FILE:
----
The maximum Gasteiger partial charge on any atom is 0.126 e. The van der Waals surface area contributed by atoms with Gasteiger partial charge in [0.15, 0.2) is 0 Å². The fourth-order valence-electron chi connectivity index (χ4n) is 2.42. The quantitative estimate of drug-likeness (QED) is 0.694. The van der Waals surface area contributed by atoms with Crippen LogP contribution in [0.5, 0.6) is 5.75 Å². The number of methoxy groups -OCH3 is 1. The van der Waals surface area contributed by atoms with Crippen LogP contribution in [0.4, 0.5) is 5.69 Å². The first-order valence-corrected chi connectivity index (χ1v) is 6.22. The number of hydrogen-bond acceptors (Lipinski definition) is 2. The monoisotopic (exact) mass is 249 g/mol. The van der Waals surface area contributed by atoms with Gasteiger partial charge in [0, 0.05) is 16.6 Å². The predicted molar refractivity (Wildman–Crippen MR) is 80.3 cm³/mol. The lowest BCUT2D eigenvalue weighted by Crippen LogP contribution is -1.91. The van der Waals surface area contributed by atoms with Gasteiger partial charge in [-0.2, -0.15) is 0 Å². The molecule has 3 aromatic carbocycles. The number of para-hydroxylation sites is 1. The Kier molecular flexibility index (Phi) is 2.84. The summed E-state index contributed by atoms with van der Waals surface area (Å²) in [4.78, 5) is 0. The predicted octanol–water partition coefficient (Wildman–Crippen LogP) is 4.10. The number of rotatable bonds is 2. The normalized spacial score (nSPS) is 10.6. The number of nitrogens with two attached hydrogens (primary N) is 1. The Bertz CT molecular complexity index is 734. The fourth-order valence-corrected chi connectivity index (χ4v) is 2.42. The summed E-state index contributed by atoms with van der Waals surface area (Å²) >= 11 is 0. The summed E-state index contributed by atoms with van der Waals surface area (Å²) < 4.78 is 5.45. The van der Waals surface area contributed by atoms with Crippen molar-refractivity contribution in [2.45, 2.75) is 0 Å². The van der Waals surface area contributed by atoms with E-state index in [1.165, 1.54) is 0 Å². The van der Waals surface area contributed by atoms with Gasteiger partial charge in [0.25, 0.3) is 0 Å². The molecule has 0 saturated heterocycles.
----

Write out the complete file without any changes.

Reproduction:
The maximum Gasteiger partial charge on any atom is 0.126 e. The van der Waals surface area contributed by atoms with Gasteiger partial charge in [0.15, 0.2) is 0 Å². The fourth-order valence-electron chi connectivity index (χ4n) is 2.42. The quantitative estimate of drug-likeness (QED) is 0.694. The van der Waals surface area contributed by atoms with Crippen LogP contribution in [0.5, 0.6) is 5.75 Å². The number of methoxy groups -OCH3 is 1. The van der Waals surface area contributed by atoms with Crippen LogP contribution in [0.4, 0.5) is 5.69 Å². The first-order valence-corrected chi connectivity index (χ1v) is 6.22. The number of hydrogen-bond acceptors (Lipinski definition) is 2. The monoisotopic (exact) mass is 249 g/mol. The van der Waals surface area contributed by atoms with Gasteiger partial charge in [0, 0.05) is 16.6 Å². The predicted molar refractivity (Wildman–Crippen MR) is 80.3 cm³/mol. The lowest BCUT2D eigenvalue weighted by Crippen LogP contribution is -1.91. The van der Waals surface area contributed by atoms with Gasteiger partial charge in [-0.2, -0.15) is 0 Å². The molecule has 3 aromatic carbocycles. The number of para-hydroxylation sites is 1. The Kier molecular flexibility index (Phi) is 2.84. The summed E-state index contributed by atoms with van der Waals surface area (Å²) in [4.78, 5) is 0. The predicted octanol–water partition coefficient (Wildman–Crippen LogP) is 4.10. The number of rotatable bonds is 2. The normalized spacial score (nSPS) is 10.6. The number of nitrogens with two attached hydrogens (primary N) is 1. The Bertz CT molecular complexity index is 734. The fourth-order valence-corrected chi connectivity index (χ4v) is 2.42. The summed E-state index contributed by atoms with van der Waals surface area (Å²) >= 11 is 0. The summed E-state index contributed by atoms with van der Waals surface area (Å²) < 4.78 is 5.45. The van der Waals surface area contributed by atoms with Crippen molar-refractivity contribution in [2.45, 2.75) is 0 Å². The van der Waals surface area contributed by atoms with E-state index in [1.165, 1.54) is 0 Å². The van der Waals surface area contributed by atoms with Gasteiger partial charge in [0.25, 0.3) is 0 Å². The molecule has 0 saturated heterocycles.